Verdict: 4.5 / 5
For most, The Artist will seem like the most unlikely form of entertainment: a silent (no spoken dialogue) black-and-white French film that pays homage to classic 1930’s Hollywood. Call it a gimmick if you like but The Artist, which took home five Oscars, seven British Academy Awards, and three Golden Globes, was easily one of the top five movies of 2011. Overflowing with passion, charm and wit, we haven’t really seen anything like it in recent years. There is little room for argument, Michel Hazanavicius’s novelty film is both artful and charming.
Nearly two lifetimes ago audiences swarmed cinemas to see silent-movie champions; Charlie Chaplin, Max Linder, Buster Keaton and Harold Lloyd give their heart and souls to movies that are now long forgotten. The Artist, like most of the Oscar nominated pictures of last year, like Hugo and Midnight in Paris, takes its audience on a journey of nostalgia, teaching valuable lessons on film along the way.
The double-barrel storyline tells the story of a famous Hollywood leading man’s relationship with a young hopeful actress seeking fame and also the transition from American silent movies to talkies (similarly to the way 2-D film is being replaced by digital 3D images today). The film starts off with George Valentin (Jean Dujardin) at the height of his career, audiences just love everything he is part of, posing for pictures outside the premiere of his last film, A Russian Affair. An aspiring actress, Peppy Miller (Bérénice Bejo), with a hundred-watt smile, accidentally bumps into him and becomes a star overnight when newspapers turn the story into front page news. Not long after Peppy is auditioning to be a part of his next film. George takes Peppy under his wing and an undeniable spark develops between the two. But when the new “talkies” fad hits George is left without work and Peppy’s career elevates to new heights.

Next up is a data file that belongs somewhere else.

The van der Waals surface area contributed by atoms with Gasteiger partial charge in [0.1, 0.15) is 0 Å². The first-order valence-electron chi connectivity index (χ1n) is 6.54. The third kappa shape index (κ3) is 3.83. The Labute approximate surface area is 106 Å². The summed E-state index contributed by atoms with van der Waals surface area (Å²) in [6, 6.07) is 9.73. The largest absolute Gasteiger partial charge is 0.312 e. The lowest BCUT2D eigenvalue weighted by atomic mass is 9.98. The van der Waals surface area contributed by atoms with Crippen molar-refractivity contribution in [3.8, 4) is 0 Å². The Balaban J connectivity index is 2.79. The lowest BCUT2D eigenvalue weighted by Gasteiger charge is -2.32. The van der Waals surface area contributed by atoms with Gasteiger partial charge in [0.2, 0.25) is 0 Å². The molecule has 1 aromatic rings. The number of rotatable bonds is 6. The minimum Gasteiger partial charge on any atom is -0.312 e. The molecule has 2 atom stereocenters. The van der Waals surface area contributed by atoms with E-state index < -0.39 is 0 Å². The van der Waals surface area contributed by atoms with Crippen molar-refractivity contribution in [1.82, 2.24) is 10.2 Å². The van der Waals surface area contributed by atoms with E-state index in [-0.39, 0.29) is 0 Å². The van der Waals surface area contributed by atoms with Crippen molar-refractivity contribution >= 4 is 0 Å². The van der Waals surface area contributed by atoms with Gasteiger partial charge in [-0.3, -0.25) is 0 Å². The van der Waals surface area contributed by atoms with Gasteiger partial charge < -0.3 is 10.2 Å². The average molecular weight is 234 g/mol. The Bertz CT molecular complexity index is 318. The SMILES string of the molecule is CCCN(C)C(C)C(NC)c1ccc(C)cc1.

It’s not so much the audacity of The Artist that makes it great, but rather the appeal of its actors. Jean Dujardin’s performance is unforgettable and his wide smile irresistible. The same can be said about Bérénice Bejo, who matches Dujardin’s charisma every step along the way. Yet, the real show stealer is a hilarious and spirited Jack Russell terrier, named Uggie. It’s hard not to love Uggie. He is as much as a character in The Artist as any one of the two-legged actors.
Although it is extremely lighthearted and feel-good at its core, The Artist does have a few really dark moments that involve suicide and death. Of course, all this is overshadowed by its humour and fun-loving characters. The Artist is worth its weight in gold. It is a great movie filled with unforgettable moments.